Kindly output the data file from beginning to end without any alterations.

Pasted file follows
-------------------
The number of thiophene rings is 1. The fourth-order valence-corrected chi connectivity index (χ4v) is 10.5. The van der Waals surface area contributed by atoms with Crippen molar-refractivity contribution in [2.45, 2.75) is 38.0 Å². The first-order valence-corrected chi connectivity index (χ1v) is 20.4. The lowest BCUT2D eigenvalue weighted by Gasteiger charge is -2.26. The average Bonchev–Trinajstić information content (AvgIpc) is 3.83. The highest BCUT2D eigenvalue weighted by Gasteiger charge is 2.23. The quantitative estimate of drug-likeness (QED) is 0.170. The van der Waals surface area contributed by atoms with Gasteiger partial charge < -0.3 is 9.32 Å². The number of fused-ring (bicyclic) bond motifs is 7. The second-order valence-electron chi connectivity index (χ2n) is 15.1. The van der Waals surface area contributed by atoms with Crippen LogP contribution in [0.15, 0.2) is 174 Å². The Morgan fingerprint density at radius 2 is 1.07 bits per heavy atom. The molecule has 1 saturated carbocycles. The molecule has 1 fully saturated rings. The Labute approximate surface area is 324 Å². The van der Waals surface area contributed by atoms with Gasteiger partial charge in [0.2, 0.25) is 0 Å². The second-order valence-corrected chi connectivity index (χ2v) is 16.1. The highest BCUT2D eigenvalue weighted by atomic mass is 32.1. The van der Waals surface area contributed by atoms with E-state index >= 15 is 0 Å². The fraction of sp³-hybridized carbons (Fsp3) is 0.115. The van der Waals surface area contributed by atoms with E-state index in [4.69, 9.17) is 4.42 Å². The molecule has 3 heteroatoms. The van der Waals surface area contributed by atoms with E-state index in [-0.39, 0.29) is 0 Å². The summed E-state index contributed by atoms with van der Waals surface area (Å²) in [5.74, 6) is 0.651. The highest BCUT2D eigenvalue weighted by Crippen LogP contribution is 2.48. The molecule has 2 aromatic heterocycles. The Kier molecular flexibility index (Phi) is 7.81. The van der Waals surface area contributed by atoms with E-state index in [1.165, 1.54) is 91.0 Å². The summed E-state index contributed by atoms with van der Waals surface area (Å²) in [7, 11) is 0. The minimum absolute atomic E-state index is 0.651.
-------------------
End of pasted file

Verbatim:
The number of thiophene rings is 1. The fourth-order valence-corrected chi connectivity index (χ4v) is 10.5. The van der Waals surface area contributed by atoms with Crippen molar-refractivity contribution in [2.45, 2.75) is 38.0 Å². The first-order valence-corrected chi connectivity index (χ1v) is 20.4. The lowest BCUT2D eigenvalue weighted by Gasteiger charge is -2.26. The average Bonchev–Trinajstić information content (AvgIpc) is 3.83. The highest BCUT2D eigenvalue weighted by Gasteiger charge is 2.23. The quantitative estimate of drug-likeness (QED) is 0.170. The van der Waals surface area contributed by atoms with Gasteiger partial charge < -0.3 is 9.32 Å². The number of fused-ring (bicyclic) bond motifs is 7. The second-order valence-electron chi connectivity index (χ2n) is 15.1. The van der Waals surface area contributed by atoms with Crippen LogP contribution in [0.15, 0.2) is 174 Å². The Morgan fingerprint density at radius 2 is 1.07 bits per heavy atom. The molecule has 1 saturated carbocycles. The molecule has 1 fully saturated rings. The Labute approximate surface area is 324 Å². The van der Waals surface area contributed by atoms with Gasteiger partial charge in [0.2, 0.25) is 0 Å². The second-order valence-corrected chi connectivity index (χ2v) is 16.1. The highest BCUT2D eigenvalue weighted by atomic mass is 32.1. The van der Waals surface area contributed by atoms with E-state index >= 15 is 0 Å². The fraction of sp³-hybridized carbons (Fsp3) is 0.115. The van der Waals surface area contributed by atoms with E-state index in [4.69, 9.17) is 4.42 Å². The molecule has 3 heteroatoms. The van der Waals surface area contributed by atoms with E-state index in [-0.39, 0.29) is 0 Å². The summed E-state index contributed by atoms with van der Waals surface area (Å²) in [5.74, 6) is 0.651. The highest BCUT2D eigenvalue weighted by Crippen LogP contribution is 2.48. The molecule has 2 aromatic heterocycles. The Kier molecular flexibility index (Phi) is 7.81. The van der Waals surface area contributed by atoms with E-state index in [1.165, 1.54) is 91.0 Å². The summed E-state index contributed by atoms with van der Waals surface area (Å²) in [7, 11) is 0. The minimum absolute atomic E-state index is 0.651.